What You Need to Know About Carotid Artery Disease
Your carotid arteries are the two major vessels that transport blood to your brain, and are located on either side of your neck. When one or both become narrowed or blocked, you are suffering from carotid artery disease. This is typically caused by other diseases that either cause a buildup of plaque in your arteries or other arterial damage.
Here are the four things the carotid artery disease experts at Advanced Vascular Surgery, which has nine clinics in Southwest Michigan, want you to know:
Unfortunately, there are rarely warnings of the disease in its early stages. One of the first symptoms you may experience is a transient ischemic attack (TIA). A TIA has similar indicators to a stroke and the identifiers may last just a few minutes or up to an hour. These symptoms include:
- Weakness, numbness or a tingling sensation on one side of the body
- Inability to control the movement of an arm or leg
- Loss of vision in one eye, similar to a curtain being drawn
- Garbled speech
Many of the risk factors for carotid artery disease are similar to risk factors for other artery diseases in the body. Conditions that may put you more at risk for carotid artery disease are:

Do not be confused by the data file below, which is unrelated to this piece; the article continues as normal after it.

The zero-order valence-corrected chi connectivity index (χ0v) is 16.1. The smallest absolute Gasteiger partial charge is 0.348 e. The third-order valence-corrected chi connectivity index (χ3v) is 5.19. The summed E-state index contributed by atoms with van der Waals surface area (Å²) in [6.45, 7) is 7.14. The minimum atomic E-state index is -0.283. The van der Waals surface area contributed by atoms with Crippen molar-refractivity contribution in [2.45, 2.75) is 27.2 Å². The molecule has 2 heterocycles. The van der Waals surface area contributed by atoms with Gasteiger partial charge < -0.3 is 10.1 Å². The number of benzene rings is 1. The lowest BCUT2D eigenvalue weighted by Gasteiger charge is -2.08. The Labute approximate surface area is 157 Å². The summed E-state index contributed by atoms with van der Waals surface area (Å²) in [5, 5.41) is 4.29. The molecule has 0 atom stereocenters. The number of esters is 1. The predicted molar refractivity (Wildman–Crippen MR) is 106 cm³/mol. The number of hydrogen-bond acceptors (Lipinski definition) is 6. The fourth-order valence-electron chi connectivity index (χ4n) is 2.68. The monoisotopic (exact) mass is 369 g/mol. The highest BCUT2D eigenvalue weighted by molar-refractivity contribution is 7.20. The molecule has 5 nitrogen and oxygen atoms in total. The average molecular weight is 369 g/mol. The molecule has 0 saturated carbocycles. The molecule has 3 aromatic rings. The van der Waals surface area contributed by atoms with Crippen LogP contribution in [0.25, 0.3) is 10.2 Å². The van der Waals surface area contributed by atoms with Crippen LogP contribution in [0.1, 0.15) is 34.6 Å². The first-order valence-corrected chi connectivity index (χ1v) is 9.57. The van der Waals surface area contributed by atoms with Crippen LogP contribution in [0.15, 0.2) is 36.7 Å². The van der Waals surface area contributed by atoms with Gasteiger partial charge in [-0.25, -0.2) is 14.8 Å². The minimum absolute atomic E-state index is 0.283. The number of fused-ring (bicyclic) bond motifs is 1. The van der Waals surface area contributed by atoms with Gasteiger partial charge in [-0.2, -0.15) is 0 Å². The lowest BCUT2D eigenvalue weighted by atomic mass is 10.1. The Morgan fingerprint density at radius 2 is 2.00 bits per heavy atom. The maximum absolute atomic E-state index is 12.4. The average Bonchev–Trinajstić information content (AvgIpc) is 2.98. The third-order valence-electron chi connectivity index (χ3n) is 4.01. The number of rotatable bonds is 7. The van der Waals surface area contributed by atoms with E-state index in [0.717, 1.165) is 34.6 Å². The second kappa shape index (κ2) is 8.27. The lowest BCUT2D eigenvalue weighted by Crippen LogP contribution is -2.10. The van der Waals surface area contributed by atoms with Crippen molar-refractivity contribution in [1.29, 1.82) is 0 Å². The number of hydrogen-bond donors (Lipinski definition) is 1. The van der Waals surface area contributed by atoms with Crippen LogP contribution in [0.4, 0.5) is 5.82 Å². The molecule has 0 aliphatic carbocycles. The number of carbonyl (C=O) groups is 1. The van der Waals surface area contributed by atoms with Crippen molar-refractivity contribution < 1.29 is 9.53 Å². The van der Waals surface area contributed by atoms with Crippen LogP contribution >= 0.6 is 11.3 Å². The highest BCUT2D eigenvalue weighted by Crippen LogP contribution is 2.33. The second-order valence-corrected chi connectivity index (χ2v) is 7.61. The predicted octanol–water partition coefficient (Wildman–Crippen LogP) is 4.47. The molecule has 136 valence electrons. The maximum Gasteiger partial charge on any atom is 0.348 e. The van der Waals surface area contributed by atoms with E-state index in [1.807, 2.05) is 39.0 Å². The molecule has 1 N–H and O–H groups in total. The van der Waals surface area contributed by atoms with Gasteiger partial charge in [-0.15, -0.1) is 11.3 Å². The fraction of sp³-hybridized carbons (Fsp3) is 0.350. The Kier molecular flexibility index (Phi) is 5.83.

- High blood pressure
- High cholesterol
- Sedentary lifestyle
- Family history
Along with a complete understanding of your medical history and performing a general physical examination, there are three main ways to diagnose carotid artery disease.
- Carotid Duplex Ultrasound
- CT Scan and CT Angiography (CTA)
- Magnetic Resonance Angiography (MRA)
Once the disease is diagnosed, the goal of treatment is to prevent you from having a stroke. Every case will be different, but your doctor will have a few options and recommendations.
- Lifestyle changes, such as diet modifications, increasing exercise, and quitting smoking
- Prescription medication to lower blood pressure, cholesterol, or thin your blood
- Surgery to remove blockage and/or widen your carotid artery
If you know you have a family history of carotid artery disease or other circulatory issues, it is important to take preventative health measures and have regular physicals. The symptoms of a TIA are hard to differentiate from a traditional stroke, so seek immediate medical attention if you are experiencing any of the signs above.